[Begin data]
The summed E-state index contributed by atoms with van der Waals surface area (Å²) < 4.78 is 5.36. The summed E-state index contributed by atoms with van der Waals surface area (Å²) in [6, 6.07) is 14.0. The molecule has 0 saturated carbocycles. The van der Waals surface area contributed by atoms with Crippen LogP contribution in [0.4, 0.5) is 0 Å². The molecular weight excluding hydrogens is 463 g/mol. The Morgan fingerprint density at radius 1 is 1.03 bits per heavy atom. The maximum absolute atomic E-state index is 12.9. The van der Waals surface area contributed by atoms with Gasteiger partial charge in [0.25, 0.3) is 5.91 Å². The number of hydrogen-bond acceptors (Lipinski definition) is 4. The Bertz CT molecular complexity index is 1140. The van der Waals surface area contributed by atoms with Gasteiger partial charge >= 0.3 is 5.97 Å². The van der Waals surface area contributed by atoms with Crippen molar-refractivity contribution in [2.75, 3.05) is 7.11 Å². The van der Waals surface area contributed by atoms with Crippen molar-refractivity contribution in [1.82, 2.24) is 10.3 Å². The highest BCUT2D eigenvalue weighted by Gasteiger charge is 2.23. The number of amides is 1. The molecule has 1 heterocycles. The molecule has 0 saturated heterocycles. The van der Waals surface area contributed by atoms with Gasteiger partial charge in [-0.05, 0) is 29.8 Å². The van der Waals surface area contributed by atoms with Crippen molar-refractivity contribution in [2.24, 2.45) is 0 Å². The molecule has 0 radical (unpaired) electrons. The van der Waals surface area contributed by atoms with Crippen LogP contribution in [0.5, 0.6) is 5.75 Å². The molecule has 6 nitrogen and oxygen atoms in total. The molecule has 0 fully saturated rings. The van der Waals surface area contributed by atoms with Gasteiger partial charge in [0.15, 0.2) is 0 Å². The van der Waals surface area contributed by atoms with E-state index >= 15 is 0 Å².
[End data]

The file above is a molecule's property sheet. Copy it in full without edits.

The summed E-state index contributed by atoms with van der Waals surface area (Å²) < 4.78 is 5.36. The summed E-state index contributed by atoms with van der Waals surface area (Å²) in [6, 6.07) is 14.0. The molecule has 0 saturated carbocycles. The van der Waals surface area contributed by atoms with Crippen LogP contribution in [0.4, 0.5) is 0 Å². The molecular weight excluding hydrogens is 463 g/mol. The Morgan fingerprint density at radius 1 is 1.03 bits per heavy atom. The maximum absolute atomic E-state index is 12.9. The van der Waals surface area contributed by atoms with Gasteiger partial charge in [0.25, 0.3) is 5.91 Å². The number of hydrogen-bond acceptors (Lipinski definition) is 4. The Bertz CT molecular complexity index is 1140. The van der Waals surface area contributed by atoms with Gasteiger partial charge >= 0.3 is 5.97 Å². The van der Waals surface area contributed by atoms with Crippen molar-refractivity contribution in [2.75, 3.05) is 7.11 Å². The van der Waals surface area contributed by atoms with Crippen molar-refractivity contribution in [1.82, 2.24) is 10.3 Å². The highest BCUT2D eigenvalue weighted by Gasteiger charge is 2.23. The number of amides is 1. The molecule has 1 heterocycles. The molecule has 0 saturated heterocycles. The van der Waals surface area contributed by atoms with Gasteiger partial charge in [-0.05, 0) is 29.8 Å². The van der Waals surface area contributed by atoms with Crippen molar-refractivity contribution in [2.24, 2.45) is 0 Å². The molecule has 0 radical (unpaired) electrons. The van der Waals surface area contributed by atoms with Crippen LogP contribution in [0.5, 0.6) is 5.75 Å². The molecule has 6 nitrogen and oxygen atoms in total. The molecule has 0 fully saturated rings. The van der Waals surface area contributed by atoms with Gasteiger partial charge in [0.15, 0.2) is 0 Å². The van der Waals surface area contributed by atoms with E-state index >= 15 is 0 Å².